Agreed, Another thing to consider is the 10% skim that Substack et. al. demand plus if you really read the TOS, you forfeit rights to your work. I highly encourage you to find a way to paywall part of the blog here and keep the money yourself.

    Pateron is another alternative. I do like their tiered pricing structure, so you can provide a few more options for people than just “pay up or keep out.” I don’t know what their cut of the take is, but I also haven’t heard anything about them retaining rights to the original work.

    Patreon charges a commission of 9 to 12 percent of creators’ monthly income, in addition to payment processing fees.

    link

    Paul, I know you were generating income from subscribers to Bulletin. Were you also getting money from Facebook/Bulletin for creating content for them to host? Is that a revenue stream thats going away for you?

    Lee

    I received a stipend from them, yes. That began when I started writing for them in July of 2021 (so I was getting some revenue even for the first seven months of articles, which were not paywalled) and was due to keep going thru June of next year. After next June, the stipend would stop but I could keep generating subscription revenue. The first wave of Bulletin writers all had similar deals.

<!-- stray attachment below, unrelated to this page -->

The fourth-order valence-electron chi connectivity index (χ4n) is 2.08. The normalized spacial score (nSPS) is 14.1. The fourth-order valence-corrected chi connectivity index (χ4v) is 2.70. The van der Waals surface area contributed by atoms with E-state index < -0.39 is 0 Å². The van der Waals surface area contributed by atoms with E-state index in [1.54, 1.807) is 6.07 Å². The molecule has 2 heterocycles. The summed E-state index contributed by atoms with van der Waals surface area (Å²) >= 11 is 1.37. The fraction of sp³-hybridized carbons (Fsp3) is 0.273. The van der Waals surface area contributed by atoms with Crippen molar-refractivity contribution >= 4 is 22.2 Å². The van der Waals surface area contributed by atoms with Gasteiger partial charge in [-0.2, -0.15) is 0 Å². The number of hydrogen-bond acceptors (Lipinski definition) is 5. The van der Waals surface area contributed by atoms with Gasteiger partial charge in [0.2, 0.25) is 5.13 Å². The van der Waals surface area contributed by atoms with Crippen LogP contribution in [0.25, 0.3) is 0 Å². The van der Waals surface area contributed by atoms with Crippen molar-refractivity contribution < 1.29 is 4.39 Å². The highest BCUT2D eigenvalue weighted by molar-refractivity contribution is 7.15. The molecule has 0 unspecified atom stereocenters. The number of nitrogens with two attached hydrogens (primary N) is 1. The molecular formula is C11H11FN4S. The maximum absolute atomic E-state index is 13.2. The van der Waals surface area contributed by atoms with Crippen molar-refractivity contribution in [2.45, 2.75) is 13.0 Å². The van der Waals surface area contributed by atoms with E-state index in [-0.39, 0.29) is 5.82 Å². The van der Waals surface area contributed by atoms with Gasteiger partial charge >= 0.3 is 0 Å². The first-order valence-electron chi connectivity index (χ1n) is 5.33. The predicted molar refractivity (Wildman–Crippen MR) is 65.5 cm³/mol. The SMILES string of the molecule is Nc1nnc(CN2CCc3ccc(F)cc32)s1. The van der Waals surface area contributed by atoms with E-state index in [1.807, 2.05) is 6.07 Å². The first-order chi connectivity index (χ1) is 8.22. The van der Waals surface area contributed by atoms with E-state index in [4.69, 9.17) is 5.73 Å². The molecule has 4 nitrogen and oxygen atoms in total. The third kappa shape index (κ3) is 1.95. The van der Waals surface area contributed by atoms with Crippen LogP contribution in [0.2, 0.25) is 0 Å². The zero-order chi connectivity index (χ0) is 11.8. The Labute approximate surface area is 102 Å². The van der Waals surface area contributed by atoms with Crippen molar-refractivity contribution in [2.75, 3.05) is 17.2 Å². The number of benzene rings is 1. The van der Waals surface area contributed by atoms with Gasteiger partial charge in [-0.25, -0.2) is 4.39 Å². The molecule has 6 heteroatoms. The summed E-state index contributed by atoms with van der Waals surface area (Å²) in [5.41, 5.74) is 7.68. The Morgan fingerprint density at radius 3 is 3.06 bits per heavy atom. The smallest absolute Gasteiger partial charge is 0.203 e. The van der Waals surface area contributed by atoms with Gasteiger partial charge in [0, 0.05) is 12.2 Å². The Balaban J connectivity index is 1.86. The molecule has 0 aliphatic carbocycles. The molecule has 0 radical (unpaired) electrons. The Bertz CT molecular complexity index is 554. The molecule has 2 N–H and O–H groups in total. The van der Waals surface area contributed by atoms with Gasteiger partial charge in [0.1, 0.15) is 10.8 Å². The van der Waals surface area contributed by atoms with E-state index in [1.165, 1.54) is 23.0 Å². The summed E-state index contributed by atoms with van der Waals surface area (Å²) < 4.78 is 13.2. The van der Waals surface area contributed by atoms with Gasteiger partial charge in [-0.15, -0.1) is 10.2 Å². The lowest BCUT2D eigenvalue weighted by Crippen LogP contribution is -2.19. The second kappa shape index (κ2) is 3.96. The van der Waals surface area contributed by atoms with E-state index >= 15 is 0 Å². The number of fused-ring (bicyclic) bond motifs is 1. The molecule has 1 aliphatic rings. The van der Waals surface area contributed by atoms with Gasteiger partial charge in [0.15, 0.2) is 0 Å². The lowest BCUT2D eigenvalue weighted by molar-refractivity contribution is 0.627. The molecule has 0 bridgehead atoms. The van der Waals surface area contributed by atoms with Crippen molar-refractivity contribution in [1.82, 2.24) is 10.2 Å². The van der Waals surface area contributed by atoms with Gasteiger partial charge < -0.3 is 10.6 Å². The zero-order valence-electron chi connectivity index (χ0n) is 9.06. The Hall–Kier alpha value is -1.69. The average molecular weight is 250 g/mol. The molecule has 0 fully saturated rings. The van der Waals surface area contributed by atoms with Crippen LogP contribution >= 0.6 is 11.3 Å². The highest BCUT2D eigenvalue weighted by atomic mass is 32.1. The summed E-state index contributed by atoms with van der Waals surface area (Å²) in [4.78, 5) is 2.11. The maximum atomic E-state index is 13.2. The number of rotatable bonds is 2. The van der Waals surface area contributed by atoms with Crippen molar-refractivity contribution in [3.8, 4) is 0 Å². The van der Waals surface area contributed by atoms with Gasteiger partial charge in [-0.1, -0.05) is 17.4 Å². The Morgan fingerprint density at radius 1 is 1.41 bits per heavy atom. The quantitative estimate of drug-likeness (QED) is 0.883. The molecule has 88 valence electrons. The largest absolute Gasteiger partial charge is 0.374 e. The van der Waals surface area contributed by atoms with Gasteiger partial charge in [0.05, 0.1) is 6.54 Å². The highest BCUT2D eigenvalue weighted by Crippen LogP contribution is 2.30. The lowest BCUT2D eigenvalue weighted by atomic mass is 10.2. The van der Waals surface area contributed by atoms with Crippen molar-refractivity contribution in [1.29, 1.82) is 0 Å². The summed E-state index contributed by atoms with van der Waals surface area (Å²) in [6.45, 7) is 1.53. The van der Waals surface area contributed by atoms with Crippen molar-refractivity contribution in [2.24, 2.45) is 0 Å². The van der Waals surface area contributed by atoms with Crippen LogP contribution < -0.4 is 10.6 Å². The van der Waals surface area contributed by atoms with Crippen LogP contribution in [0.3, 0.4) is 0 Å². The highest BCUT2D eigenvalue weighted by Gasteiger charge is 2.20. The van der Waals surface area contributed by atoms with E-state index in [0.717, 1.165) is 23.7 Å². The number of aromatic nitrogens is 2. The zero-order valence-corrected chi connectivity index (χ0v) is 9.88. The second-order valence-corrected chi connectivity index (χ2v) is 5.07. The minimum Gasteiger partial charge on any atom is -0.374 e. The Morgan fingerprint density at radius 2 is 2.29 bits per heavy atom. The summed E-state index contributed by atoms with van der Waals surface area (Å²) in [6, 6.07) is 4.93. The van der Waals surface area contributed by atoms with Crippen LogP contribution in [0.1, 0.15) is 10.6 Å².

Now that they’re shutting down Bulletin, they’re still going to honor the writers’ contractual stipends, so we’ll still get that compensation that we would have gotten up thru next June.

    In short: As long as I can transfer the subscription/paywall situation to another platform, I won’t be any worse off than I would’ve been if Bulletin had kept going. I could maybe even come out ahead, depending on what kind of deal I can negotiate with another platform.

    Does this mean we are finally getting what the people have been waiting for? A Paul Lukas OnlyFans?

    just signed up, was out of work so trying to cut back on expenses, but now i have a job and get a refund, win win

    You sound upbeat about this – so I guess I’ll be upbeat about this. I was worried when I saw the news yesterday but I feel better reading your take on this.